Crowd farming platforms are using technology to connect smallholders with much-needed investment across Africa,helping to close the agriculture financing gap and connect urban investors with agriculture. Will McBain reports
During one dry season when he was at school in Sokoto, in Nigeria’s North West, Onyeka Akumah raised 500 chicks into fully-feathered chickens to sell at market and used the profits to buy gifts for friends and family at Christmas. He “scattered the business” when forced to slaughter the ones he didn’t sell, but his earliest foray into trading would sow his vision for Farmcrowdy, a “crowd farming” company that aims to revolutionise agriculture financing.
Founded in 2016, Farmcrowdy serves as a conduit between small-scale farmers in need of capital and Nigerian retail investors wishing to invest in the sector.
The firm says it has raised over $15m for 25,000 farmers in four years, providing smallholder farmers with app-based data and market analysis, crop and property insurance, and a pricing decision market tool that tracks current market rates and trends. Nigeria’s recent crowd farming uptake is a key factor in the World Bank estimating the potential of Africa’s crowdfunding market at $2.5bn by 2025.
Farmcrowdy is expanding its scope. Its budding transport and logistics network, bolstered by February’s acquisition of livestock production company Best Foods, shifts the produce from farms across Nigeria to storage facilities near Lagos before supplying roughly 29,000 retailers.
Farmcrowdy’s online app, Crowdyvest, pools investor funds before the company allocates capital to individual farms. Returns vary depending on the type of investment, but for a minimum holding period of seven months, investors might earn around 11%, while farmers may take home 40% of profits from their produce at the end of harvest.
“We brought technology into the whole farming process in Nigeria,” says Akumah, Farmcrowdy’s co-founder and CEO. “Technology changes the way people invest in agriculture, and encourages the growing of organic food to eat, so it makes it really exciting for people.”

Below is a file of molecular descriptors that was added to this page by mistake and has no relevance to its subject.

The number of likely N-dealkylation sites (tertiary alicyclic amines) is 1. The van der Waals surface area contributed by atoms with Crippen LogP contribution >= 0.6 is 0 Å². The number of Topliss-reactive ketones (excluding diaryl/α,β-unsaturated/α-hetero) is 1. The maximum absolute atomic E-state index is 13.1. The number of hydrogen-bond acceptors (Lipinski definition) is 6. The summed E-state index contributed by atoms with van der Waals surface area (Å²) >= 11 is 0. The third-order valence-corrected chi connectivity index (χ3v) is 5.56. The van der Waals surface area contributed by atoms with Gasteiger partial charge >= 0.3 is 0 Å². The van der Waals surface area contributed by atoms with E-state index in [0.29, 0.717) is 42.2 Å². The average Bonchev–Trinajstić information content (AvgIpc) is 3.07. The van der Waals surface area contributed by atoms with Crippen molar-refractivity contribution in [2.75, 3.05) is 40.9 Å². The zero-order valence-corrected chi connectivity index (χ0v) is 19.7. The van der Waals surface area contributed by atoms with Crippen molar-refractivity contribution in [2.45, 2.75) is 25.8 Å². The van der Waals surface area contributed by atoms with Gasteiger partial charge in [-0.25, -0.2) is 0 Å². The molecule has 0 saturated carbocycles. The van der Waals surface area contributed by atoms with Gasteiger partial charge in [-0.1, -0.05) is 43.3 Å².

Reducing the funding gap
A host of crowd farming platforms have sprung up across the continent in recent years, connecting smallholders with much-needed investment. Globally, the financial sector meets less than 3% of total smallholder demand for financing, but crowd farming is starting to reduce the deficit on a continent where 60% of the world’s uncultivated arable land lies dormant. Africa has among the lowest agricultural yields in the world, making it ripe for positive disruption through technology.
In South Africa, Livestock Wealth connects online investors with cattle farmers. The minimum speculation is $100 per cow, and stocks can fluctuate depending on the market price of beef and rainfall. Such methods could help urban South Africans to connect with traditional agricultural practices.
“Underinvestment remains one of the key challenges facing agriculture in Africa, but crowd farming has seen major successes,” says Souhir Mzali, the Africa regional editor at Oxford Business Group.
“Nigerian startups in particular have taken off in recent years, and it’s becoming clear that the model is replicable across the continent. You have growing interest from a domestic rising middle class, and an African diaspora hungry for alternative investment opportunities, while digital solutions are gaining traction in Ghana, Nigeria, Kenya and other African countries in response to lockdowns and social distancing. It’s likely that crowd farming will see a lot of growth in the near future.”